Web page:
3.
Disabil Rehabil ; : 1-10, 2021 Mar 31.
Artigo em Inglês | MEDLINE | ID: mdl-33789064

RESUMO

PURPOSE: Therapists play a key role in delivering fall prevention/management education to individuals with spinal cord injury/disease, yet their perspectives on this topic remain understudied. Here, we described the perspectives of physical and occupational therapists who routinely provided rehabilitation to patients with spinal cord injury/disease on: (1) how fall risk was assessed, (2) what fall prevention education, interventions or strategies were provided, and (3) opportunities to improve fall risk assessment and the delivery of fall prevention education, strategies and interventions. MATERIALS AND METHODS: Twenty-one therapists completed an individual interview or focus group that was analyzed using an inductive thematic analysis. RESULTS: Four main themes were identified: (1) policy and procedures impact practice (i.e., policy and procedures positively and negatively impact practice), (2) assessing and managing fall risk/falls in patients with spinal cord injury/disease (i.e., discipline-specific roles in fall risk assessments and fall management processes in rehabilitation), (3) fall prevention and management education (i.e., helicopter therapists and challenges with fall prevention and management education), (4) building insight into fall risk and management (e.g., building insight into fall risk for patients and therapists). CONCLUSIONS: This study revealed opportunities to improve the delivery of fall prevention education and training to individuals with spinal cord injury/disease.IMPLICATIONS FOR REHABILITATIONFall prevention education should be initiated in spinal cord injury rehabilitation and then reinforced in community rehabilitation.Barriers and challenges faced by therapists when delivering fall prevention and management education/training in spinal cord injury rehabilitation include their perceptions of a patient's readiness to receive fall prevention education, short length of stay in rehabilitation, organization's expectations of zero falls and a lack of spinal cord injury-specific fall prevention resources.Therapists who work in spinal cord injury rehabilitation may benefit from information about fall risk factors encountered by individuals with spinal cord injury/disease in the community.

4.
J Gen Intern Med ; 2021 Feb 09.
Artigo em Inglês | MEDLINE | ID: mdl-33564945

RESUMO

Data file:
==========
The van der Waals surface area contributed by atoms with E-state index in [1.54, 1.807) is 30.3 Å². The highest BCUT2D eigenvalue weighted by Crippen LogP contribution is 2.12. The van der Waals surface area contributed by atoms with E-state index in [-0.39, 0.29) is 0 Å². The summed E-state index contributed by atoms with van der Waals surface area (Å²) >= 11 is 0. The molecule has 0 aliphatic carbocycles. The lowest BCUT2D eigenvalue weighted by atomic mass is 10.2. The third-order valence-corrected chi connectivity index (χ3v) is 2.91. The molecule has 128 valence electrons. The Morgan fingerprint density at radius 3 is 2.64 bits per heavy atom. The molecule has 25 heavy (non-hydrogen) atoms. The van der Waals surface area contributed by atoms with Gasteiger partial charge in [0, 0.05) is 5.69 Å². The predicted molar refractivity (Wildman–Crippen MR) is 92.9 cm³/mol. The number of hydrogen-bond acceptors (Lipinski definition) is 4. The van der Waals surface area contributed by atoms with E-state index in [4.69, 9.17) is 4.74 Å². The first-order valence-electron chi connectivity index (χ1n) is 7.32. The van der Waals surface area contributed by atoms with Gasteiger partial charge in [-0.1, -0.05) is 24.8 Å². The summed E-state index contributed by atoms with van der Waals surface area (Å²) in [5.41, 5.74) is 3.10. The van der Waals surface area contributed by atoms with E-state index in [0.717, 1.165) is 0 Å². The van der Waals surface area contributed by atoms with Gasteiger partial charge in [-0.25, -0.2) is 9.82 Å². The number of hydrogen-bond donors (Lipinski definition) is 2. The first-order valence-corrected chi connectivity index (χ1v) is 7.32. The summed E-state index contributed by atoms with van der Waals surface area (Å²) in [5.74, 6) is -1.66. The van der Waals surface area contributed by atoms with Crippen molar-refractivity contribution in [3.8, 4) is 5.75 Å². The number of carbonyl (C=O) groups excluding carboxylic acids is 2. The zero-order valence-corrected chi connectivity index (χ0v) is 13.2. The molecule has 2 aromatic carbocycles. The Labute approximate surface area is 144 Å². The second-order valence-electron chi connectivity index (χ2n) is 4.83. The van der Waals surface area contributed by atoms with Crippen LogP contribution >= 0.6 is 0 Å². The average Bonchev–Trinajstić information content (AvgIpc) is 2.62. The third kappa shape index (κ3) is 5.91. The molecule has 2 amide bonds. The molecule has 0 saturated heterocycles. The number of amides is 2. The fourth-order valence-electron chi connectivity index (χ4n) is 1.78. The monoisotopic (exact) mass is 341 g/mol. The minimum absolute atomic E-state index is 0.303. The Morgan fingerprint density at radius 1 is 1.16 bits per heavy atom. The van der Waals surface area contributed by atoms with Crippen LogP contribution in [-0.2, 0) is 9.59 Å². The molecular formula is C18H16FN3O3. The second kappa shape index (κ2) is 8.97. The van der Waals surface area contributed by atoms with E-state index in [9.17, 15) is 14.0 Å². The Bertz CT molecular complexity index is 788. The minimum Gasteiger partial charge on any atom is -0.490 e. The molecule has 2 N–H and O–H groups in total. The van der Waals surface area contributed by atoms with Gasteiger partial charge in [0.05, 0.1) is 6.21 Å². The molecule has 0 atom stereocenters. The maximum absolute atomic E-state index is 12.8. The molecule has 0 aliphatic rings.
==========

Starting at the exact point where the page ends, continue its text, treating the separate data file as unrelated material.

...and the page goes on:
BACKGROUND: Diagnostic errors are a major source of preventable harm but the science of reducing them remains underdeveloped. OBJECTIVE: To identify and prioritize research questions to advance the field of diagnostic safety in the next 5 years. PARTICIPANTS: Ninety-seven researchers and 42 stakeholders were involved in the identification of the research priorities. DESIGN: We used systematic prioritization methods based on the Child Health and Nutrition Research Initiative (CHNRI) methodology. We first invited a large international group of expert researchers in various disciplines to submit research questions while considering five prioritization criteria: (1) usefulness, (2) answerability, (3) effectiveness, (4) potential for translation, and (5) maximal potential for effect on diagnostic safety. After consolidation, these questions were prioritized at an in-person expert meeting in April 2019. Top-ranked questions were subsequently reprioritized through scoring on the five prioritization criteria using an online questionnaire. We also invited non-research stakeholders to assign weights to the five criteria and then used these weights to adjust the final prioritization score for each question. KEY RESULTS: Of the 207 invited researchers, 97 researchers responded and 78 submitted 333 research questions which were then consolidated. Expert meeting participants (n = 21) discussed questions in different breakout sessions and prioritized 50, which were subsequently reduced to the top 20 using the online questionnaire. The top 20 questions addressed mostly system factors (e.g., implementation and evaluation of information technologies), teamwork factors (e.g., role of nurses and other health professionals in the diagnostic process), and strategies to engage patients in the diagnostic process. CONCLUSIONS: Top research priorities for advancing diagnostic safety in the short-term include strengthening systems and teams and engaging patients to support diagnosis. High-priority areas identified using these systematic methods can inform an actionable research agenda for reducing preventable diagnostic harm.